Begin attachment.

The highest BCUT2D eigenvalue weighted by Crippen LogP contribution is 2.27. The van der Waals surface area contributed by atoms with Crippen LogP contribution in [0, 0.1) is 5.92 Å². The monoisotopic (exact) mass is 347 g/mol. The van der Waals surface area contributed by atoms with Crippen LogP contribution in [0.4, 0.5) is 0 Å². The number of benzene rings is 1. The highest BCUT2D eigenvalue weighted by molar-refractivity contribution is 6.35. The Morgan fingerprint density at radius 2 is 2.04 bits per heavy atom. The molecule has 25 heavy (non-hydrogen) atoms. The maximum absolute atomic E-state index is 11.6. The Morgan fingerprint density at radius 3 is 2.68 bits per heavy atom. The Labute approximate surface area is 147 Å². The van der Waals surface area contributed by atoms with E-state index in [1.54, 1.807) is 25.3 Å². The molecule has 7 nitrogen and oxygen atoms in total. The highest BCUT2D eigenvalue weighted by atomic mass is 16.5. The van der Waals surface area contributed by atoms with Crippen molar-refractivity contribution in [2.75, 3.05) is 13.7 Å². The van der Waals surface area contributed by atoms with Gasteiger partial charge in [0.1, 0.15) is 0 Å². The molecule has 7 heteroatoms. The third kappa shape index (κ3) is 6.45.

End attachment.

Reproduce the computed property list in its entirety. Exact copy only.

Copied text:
The highest BCUT2D eigenvalue weighted by Crippen LogP contribution is 2.27. The van der Waals surface area contributed by atoms with Crippen LogP contribution in [0, 0.1) is 5.92 Å². The monoisotopic (exact) mass is 347 g/mol. The van der Waals surface area contributed by atoms with Crippen LogP contribution in [0.4, 0.5) is 0 Å². The number of benzene rings is 1. The highest BCUT2D eigenvalue weighted by molar-refractivity contribution is 6.35. The Morgan fingerprint density at radius 2 is 2.04 bits per heavy atom. The molecule has 25 heavy (non-hydrogen) atoms. The maximum absolute atomic E-state index is 11.6. The Morgan fingerprint density at radius 3 is 2.68 bits per heavy atom. The Labute approximate surface area is 147 Å². The van der Waals surface area contributed by atoms with E-state index in [1.54, 1.807) is 25.3 Å². The molecule has 7 nitrogen and oxygen atoms in total. The highest BCUT2D eigenvalue weighted by atomic mass is 16.5. The van der Waals surface area contributed by atoms with Crippen molar-refractivity contribution in [2.75, 3.05) is 13.7 Å². The van der Waals surface area contributed by atoms with Gasteiger partial charge in [0.1, 0.15) is 0 Å². The molecule has 7 heteroatoms. The third kappa shape index (κ3) is 6.45.